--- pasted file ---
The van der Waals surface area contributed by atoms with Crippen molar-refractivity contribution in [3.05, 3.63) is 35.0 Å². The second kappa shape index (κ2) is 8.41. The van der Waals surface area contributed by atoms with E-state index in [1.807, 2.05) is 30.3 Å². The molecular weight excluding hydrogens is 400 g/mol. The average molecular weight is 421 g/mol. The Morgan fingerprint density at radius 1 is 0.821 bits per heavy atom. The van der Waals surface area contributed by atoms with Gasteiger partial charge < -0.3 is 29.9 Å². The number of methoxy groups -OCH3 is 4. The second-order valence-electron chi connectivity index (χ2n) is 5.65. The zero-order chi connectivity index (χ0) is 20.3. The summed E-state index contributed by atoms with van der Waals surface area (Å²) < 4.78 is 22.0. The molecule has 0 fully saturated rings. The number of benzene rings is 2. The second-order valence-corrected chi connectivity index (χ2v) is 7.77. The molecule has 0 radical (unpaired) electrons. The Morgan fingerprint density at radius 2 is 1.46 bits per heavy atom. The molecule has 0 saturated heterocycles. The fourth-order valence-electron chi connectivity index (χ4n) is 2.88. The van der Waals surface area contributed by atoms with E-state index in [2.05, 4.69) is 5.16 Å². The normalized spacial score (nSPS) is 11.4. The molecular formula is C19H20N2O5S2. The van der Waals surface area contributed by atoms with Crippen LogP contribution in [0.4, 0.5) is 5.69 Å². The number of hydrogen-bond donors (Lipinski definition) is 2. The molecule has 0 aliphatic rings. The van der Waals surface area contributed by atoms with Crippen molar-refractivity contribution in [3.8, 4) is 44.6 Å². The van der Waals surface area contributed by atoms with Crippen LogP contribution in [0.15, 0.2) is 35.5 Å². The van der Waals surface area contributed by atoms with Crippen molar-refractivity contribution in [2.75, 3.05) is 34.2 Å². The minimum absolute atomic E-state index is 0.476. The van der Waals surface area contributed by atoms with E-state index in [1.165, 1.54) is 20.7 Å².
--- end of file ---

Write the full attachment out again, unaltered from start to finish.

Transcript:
The van der Waals surface area contributed by atoms with Crippen molar-refractivity contribution in [3.05, 3.63) is 35.0 Å². The second kappa shape index (κ2) is 8.41. The van der Waals surface area contributed by atoms with E-state index in [1.807, 2.05) is 30.3 Å². The molecular weight excluding hydrogens is 400 g/mol. The average molecular weight is 421 g/mol. The Morgan fingerprint density at radius 1 is 0.821 bits per heavy atom. The van der Waals surface area contributed by atoms with Gasteiger partial charge < -0.3 is 29.9 Å². The number of methoxy groups -OCH3 is 4. The second-order valence-electron chi connectivity index (χ2n) is 5.65. The zero-order chi connectivity index (χ0) is 20.3. The summed E-state index contributed by atoms with van der Waals surface area (Å²) < 4.78 is 22.0. The molecule has 0 fully saturated rings. The number of benzene rings is 2. The second-order valence-corrected chi connectivity index (χ2v) is 7.77. The molecule has 0 radical (unpaired) electrons. The Morgan fingerprint density at radius 2 is 1.46 bits per heavy atom. The molecule has 0 saturated heterocycles. The fourth-order valence-electron chi connectivity index (χ4n) is 2.88. The van der Waals surface area contributed by atoms with E-state index in [2.05, 4.69) is 5.16 Å². The normalized spacial score (nSPS) is 11.4. The molecular formula is C19H20N2O5S2. The van der Waals surface area contributed by atoms with Crippen LogP contribution in [0.4, 0.5) is 5.69 Å². The number of hydrogen-bond donors (Lipinski definition) is 2. The molecule has 0 aliphatic rings. The van der Waals surface area contributed by atoms with Crippen molar-refractivity contribution in [3.8, 4) is 44.6 Å². The van der Waals surface area contributed by atoms with Crippen LogP contribution in [0.15, 0.2) is 35.5 Å². The van der Waals surface area contributed by atoms with Crippen molar-refractivity contribution in [2.75, 3.05) is 34.2 Å². The minimum absolute atomic E-state index is 0.476. The van der Waals surface area contributed by atoms with E-state index in [1.165, 1.54) is 20.7 Å².